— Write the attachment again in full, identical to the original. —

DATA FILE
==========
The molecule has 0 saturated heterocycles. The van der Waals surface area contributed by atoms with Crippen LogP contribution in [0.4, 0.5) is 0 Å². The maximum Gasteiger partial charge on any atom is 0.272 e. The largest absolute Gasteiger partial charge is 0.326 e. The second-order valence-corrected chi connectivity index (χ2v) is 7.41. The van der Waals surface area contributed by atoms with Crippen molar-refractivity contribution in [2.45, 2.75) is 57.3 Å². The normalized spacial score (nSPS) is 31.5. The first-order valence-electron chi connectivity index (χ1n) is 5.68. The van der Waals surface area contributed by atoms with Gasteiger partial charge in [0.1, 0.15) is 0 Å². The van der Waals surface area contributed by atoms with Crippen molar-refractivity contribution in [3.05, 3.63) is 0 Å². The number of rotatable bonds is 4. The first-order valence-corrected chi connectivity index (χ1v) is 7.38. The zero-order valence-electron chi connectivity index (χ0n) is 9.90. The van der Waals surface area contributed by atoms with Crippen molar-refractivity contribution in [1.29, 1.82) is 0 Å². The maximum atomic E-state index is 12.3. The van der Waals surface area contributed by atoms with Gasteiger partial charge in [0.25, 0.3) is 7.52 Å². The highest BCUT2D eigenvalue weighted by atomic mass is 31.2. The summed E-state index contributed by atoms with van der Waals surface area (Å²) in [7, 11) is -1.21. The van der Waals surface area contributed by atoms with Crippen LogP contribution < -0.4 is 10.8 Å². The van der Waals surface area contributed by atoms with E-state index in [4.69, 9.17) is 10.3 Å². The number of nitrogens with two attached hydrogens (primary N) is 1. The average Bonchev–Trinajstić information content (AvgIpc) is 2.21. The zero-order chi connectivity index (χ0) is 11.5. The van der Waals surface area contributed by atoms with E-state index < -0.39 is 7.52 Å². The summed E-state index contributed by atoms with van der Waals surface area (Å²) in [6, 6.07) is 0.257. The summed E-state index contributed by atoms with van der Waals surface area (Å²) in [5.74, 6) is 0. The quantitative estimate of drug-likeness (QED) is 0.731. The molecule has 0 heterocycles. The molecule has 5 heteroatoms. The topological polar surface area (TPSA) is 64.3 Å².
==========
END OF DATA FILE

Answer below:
The molecule has 0 saturated heterocycles. The van der Waals surface area contributed by atoms with Crippen LogP contribution in [0.4, 0.5) is 0 Å². The maximum Gasteiger partial charge on any atom is 0.272 e. The largest absolute Gasteiger partial charge is 0.326 e. The second-order valence-corrected chi connectivity index (χ2v) is 7.41. The van der Waals surface area contributed by atoms with Crippen molar-refractivity contribution in [2.45, 2.75) is 57.3 Å². The normalized spacial score (nSPS) is 31.5. The first-order valence-electron chi connectivity index (χ1n) is 5.68. The van der Waals surface area contributed by atoms with Gasteiger partial charge in [0.1, 0.15) is 0 Å². The van der Waals surface area contributed by atoms with Crippen molar-refractivity contribution in [3.05, 3.63) is 0 Å². The number of rotatable bonds is 4. The first-order valence-corrected chi connectivity index (χ1v) is 7.38. The zero-order valence-electron chi connectivity index (χ0n) is 9.90. The van der Waals surface area contributed by atoms with Crippen molar-refractivity contribution in [1.29, 1.82) is 0 Å². The maximum atomic E-state index is 12.3. The van der Waals surface area contributed by atoms with Gasteiger partial charge in [0.25, 0.3) is 7.52 Å². The highest BCUT2D eigenvalue weighted by atomic mass is 31.2. The summed E-state index contributed by atoms with van der Waals surface area (Å²) in [7, 11) is -1.21. The van der Waals surface area contributed by atoms with Crippen LogP contribution < -0.4 is 10.8 Å². The van der Waals surface area contributed by atoms with E-state index in [4.69, 9.17) is 10.3 Å². The number of nitrogens with two attached hydrogens (primary N) is 1. The average Bonchev–Trinajstić information content (AvgIpc) is 2.21. The zero-order chi connectivity index (χ0) is 11.5. The van der Waals surface area contributed by atoms with E-state index < -0.39 is 7.52 Å². The summed E-state index contributed by atoms with van der Waals surface area (Å²) in [6, 6.07) is 0.257. The summed E-state index contributed by atoms with van der Waals surface area (Å²) in [5.74, 6) is 0. The quantitative estimate of drug-likeness (QED) is 0.731. The molecule has 0 heterocycles. The molecule has 5 heteroatoms. The topological polar surface area (TPSA) is 64.3 Å².